Christian Roehl will never forget the day he opened the door to his vacation home in New Hampshire more than 10 years ago and found the power out and the toilets and pipes frozen.

 “It’s every homeowner’s nightmare,’’ said Roehl, a Boston resident and owner of InCommand Systems, a smart-home technical integration company he started about three years ago in Beacon Hill.
Having a smart-home system wouldn’t have helped him in that power outage, true, but he made sure when he bought his next home that he could control its systems no matter where he was. He outfitted it with sensors that measure humidity and light levels, detect motion, keep the shades down and the door locked when no one is at home, and, if the water is running, shut it down immediately.

That property, however, was a condominium in a 1900 stucco Beaux Arts building of great distinction: The cobblestone-paved courtyard on the Flat of the Hill leads into an entry hall with the original terra-cotta tile flooring and a magnificent dark oak staircase. The living room has a carved, painted, and coffered ceiling that probably originated in France or Italy several hundred years ago. There is an enormous fireplace with a carved wood mantel and limestone corbels, as well as built-ins and other historic architectural elements.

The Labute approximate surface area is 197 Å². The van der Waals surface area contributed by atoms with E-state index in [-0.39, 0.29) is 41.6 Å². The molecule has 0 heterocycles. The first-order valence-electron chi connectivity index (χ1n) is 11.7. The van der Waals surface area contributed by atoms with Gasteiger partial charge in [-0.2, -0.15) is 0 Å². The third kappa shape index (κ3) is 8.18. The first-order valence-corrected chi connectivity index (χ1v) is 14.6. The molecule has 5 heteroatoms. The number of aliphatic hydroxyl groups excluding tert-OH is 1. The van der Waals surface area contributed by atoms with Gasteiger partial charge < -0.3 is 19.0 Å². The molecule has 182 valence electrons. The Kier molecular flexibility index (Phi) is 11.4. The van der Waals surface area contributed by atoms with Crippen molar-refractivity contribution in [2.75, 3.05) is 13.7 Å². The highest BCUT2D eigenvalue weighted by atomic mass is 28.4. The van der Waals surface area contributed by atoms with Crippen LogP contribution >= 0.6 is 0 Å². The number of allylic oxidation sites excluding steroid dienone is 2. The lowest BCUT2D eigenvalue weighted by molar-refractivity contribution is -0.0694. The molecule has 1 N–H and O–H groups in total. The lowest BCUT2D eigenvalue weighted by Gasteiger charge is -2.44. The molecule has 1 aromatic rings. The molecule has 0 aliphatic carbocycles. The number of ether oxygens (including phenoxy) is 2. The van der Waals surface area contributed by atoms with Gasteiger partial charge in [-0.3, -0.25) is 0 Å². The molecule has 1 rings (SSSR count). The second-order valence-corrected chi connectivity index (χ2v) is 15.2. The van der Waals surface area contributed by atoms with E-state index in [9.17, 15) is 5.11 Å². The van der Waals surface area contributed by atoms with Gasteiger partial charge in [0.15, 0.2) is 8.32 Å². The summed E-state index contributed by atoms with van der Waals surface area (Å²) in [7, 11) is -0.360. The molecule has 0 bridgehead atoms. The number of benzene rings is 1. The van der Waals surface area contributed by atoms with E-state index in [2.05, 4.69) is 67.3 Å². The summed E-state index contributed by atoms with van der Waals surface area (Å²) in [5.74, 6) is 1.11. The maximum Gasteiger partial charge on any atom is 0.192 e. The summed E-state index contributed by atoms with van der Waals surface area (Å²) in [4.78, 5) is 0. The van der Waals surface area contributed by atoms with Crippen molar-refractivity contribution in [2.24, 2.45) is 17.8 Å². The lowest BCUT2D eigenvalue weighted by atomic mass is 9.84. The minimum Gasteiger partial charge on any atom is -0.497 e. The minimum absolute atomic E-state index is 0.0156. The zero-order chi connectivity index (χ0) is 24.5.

“During our 2016 renovation, we introduced spray-foam insulation, HVAC systems, automated window blinds, a Nest thermostat, audio speakers in almost every room, plus all those sensors. We replaced 35 light switches with smart-home switches, and we ran new cables for sound in the home theater,’’ Roehl said.

“For the new cables, the insulation, and because we moved some of those light switches, we did have to take down walls, putting them back very carefully so that historic architectural parts would not be damaged. But today,’’ Roehl hastened to add, “You can do quite a bit of this without dust.’’